Partial Hip Replacement
Partial Hip Replacement: Types, Causes and Reasons for this Procedure
There are instances where a person may not be eligible for total hip replacement but is suffering enough from joint pains to be considered for hip surgery. In this situation, partial hip replacement may be a viable option. Partial hip replacement, also called hip hemiarthroplasty, is a procedure where only the femoral head of the damaged hip joint is replaced. The acetabulum portion is relatively left alone.
Causes and Reasons for Partial Hip Replacement
Broken and fractured hips are the most common reasons for partial hip replacement. There can be several factors that can lead to broken hips in a person and these include the following conditions:
* Rheumatoid arthritis
* Traumatic arthritis
* Perthes disease
* Congenital dislocation of the hip
* Developmental dysplasia
* Avascular necrosis and many other degenerative diseases involving the hip bones
Osteoarthritis is the degeneration of the cartilages located on the end of the hip bones. With this condition, the cartilage wears away, causing the hip bones to directly get in contact with each other. The constant rubbing of the bones against each other can cause extreme pain to a person and may lead to stiffness and decreased mobility.
Rheumatoid arthritis is the inflammation of the synovial membrane in the hip joints. It causes the abnormal production of synovial fluid, which is extremely damaging to the articular cartilage of the hip bones.
Traumatic arthritis is a condition that often results from hip fracture or severe hip injury. Usually, this occurs when there is extreme damage to the articular cartilage. Patients suffering from this condition may experience stiffness and chronic pain in the hip area.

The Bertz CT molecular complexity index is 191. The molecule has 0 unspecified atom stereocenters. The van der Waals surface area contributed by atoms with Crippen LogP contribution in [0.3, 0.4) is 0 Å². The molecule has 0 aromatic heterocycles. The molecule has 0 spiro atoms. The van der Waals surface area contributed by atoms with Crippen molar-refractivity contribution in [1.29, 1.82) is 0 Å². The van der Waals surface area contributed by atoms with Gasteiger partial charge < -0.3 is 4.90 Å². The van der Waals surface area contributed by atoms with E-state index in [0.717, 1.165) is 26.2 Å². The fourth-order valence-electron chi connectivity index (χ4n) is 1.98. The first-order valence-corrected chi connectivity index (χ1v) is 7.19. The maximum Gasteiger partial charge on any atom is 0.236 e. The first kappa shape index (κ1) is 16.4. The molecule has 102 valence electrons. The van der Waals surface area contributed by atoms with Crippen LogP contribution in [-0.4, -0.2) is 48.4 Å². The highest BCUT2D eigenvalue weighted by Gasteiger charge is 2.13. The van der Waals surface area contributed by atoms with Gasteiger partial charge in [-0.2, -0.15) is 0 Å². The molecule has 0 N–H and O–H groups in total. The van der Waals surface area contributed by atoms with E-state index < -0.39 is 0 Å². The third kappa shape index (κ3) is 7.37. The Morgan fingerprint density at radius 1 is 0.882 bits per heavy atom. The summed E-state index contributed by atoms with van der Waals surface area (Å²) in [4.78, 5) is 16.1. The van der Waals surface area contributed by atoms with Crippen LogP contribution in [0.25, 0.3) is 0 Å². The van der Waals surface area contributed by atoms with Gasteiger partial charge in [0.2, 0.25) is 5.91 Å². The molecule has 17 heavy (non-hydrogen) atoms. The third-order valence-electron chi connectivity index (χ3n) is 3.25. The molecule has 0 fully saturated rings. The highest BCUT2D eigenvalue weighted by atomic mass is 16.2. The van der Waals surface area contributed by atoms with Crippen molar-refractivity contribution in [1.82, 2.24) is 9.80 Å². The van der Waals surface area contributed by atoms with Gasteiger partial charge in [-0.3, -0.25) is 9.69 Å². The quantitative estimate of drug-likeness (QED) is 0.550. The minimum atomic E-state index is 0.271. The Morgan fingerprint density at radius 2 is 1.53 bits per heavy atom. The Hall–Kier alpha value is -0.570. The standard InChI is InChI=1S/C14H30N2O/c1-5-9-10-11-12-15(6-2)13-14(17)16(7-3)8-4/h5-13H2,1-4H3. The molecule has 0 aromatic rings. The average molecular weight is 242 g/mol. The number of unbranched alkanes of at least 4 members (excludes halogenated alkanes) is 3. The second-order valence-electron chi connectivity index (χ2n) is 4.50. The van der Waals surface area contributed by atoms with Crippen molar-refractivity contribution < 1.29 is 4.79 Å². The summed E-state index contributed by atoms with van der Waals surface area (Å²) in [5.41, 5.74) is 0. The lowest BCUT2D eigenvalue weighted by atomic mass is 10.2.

Avascular necrosis or osteonecrosis is a condition where the head of the femoral bone dies due to lack of blood supply. This may be caused by diseases, dislocated or fractured bones, excessive alcohol intake, and long-term use of medications that contain large amounts of steroids.
Perthes disease, congenital dislocation of the hip, developmental dysplasia and hip fractures are not necessarily main reasons for partial hip replacement surgery. They may, however, play a part
in the degeneration of the hip bones which prompts physicians to perform hip surgery on patients.
Types of Partial Hip Replacement
Partial hip replacement is categorized into three types: unipolar hemiarthroplasty, bipolar hemiarthroplasty, and resurfacing hemiarthroplasty. Unipolar hemiarthroplasty is often used on elderly patients and is performed to replace the fractured head and neck of the femoral bone. Bipolar hemiarthroplasty, on the other hand, involves the replacement of the femoral neck and head with the addition of an acetabular cup. It is often used on younger patients. Resurfacing hemiarthroplasty involves the replacement of the femoral head surface only.
Of the three types, bipolar hemiarthroplasty is by far the most common procedure used on partial hip replacement patients.
When is Partial Hip Replacement Necessary?
Partial hip replacement may be recommended for patients suffering from extreme pain and discomfort on their hip area. Individuals should work closely with their doctors to determine whether this procedure is indeed the right method of treatment for them. Typically, this hip surgical procedure is only recommended to patients who only have one part of their hip joint damaged. In other cases, the doctor may require the patient to undergo total hip replacement, which is riskier and harder to perform.
Partial hip replacement surgery has a high success rate and it offers better advantages to patients in terms of recovery period. Patients who undergo this procedure do not have to spend more time in the hospital to recover and they may be allowed to move freely after only a few days from surgery.